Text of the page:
Desiccation resistance in four Drosophila species: Sex and population effects

Therese A. Markow, Luciano M. Matzkin, Thomas D. Watts

Research output: Contribution to journalArticlepeer-review

45 Scopus citations


Desiccation resistance and body mass were measured in multiple populations of each of four species of Drosophila: two desert endemic species (D. nigrospiracula and D. mojavensis), and two with more widespread distributions (D. melanogaster and D. pseudoobscura). While flies from the desert species were more desiccation tolerant, there was, in certain cases, significant variation in desiccation resistance among populations of the same species. A significant difference in desiccation resistance was observed between the sexes, females were more resistant than males, but this relationship was reversed when taking into account body mass differences between the sexes. The degree of observed within-species variability demonstrates that studies focusing upon differences between species can produce different conclusions if they rely on observations for only single populations of a given species. Our data also suggest the existence of multiple mechanisms for desiccation resistance.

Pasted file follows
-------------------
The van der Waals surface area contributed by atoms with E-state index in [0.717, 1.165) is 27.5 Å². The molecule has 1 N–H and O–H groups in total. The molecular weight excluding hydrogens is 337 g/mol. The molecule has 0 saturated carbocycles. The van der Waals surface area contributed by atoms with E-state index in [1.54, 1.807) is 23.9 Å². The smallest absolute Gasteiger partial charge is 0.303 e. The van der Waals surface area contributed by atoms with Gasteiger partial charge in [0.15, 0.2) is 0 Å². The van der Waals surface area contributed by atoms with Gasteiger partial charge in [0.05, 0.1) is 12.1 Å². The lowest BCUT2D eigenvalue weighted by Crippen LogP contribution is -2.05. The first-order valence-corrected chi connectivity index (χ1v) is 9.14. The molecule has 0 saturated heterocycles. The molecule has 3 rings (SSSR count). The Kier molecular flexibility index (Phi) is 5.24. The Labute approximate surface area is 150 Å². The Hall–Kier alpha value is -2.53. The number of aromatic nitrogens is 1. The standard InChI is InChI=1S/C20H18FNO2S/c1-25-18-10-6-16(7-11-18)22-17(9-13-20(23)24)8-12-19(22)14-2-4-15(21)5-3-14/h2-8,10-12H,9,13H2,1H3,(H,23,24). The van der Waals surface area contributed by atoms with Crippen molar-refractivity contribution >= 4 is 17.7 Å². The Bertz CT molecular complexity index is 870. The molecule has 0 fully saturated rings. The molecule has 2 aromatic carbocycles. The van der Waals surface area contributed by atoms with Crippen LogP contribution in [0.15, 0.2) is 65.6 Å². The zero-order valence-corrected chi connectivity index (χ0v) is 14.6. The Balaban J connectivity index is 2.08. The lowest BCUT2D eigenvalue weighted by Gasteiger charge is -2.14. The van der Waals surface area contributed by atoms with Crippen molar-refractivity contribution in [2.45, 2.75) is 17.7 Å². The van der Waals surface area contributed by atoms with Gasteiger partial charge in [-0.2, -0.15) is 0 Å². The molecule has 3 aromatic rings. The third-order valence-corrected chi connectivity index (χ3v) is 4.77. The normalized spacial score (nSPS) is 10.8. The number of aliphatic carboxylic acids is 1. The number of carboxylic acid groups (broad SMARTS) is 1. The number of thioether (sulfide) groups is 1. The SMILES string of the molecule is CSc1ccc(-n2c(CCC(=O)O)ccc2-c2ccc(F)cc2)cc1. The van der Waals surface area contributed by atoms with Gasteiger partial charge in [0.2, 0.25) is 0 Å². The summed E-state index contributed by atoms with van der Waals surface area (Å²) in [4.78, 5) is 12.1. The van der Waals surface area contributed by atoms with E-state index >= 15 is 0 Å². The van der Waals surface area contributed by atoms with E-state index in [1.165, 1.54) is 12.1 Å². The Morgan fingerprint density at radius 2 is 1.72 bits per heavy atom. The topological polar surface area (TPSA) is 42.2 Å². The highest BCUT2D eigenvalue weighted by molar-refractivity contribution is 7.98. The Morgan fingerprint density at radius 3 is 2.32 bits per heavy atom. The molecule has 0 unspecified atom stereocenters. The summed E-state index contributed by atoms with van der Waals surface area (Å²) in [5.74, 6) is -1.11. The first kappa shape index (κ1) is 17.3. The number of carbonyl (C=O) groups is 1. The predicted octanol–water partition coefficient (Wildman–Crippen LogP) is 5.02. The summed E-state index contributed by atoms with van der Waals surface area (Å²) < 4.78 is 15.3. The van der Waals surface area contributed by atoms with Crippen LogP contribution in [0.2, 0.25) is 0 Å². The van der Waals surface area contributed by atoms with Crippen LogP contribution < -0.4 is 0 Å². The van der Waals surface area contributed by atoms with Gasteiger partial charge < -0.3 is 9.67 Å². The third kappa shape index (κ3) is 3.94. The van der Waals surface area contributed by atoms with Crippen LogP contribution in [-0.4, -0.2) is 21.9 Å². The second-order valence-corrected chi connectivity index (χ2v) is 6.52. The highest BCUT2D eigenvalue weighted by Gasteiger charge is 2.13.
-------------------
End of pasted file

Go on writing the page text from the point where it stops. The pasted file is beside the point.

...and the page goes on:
Original languageEnglish (US)
Pages (from-to)268-273
Number of pages6
Issue number5
StatePublished - 2007


  • Adaptation
  • Desiccation resistance
  • Drosophila
  • Mesic adaptation
  • Population variation
  • Stress resistance
  • Xeric adaptation

ASJC Scopus subject areas

  • Insect Science


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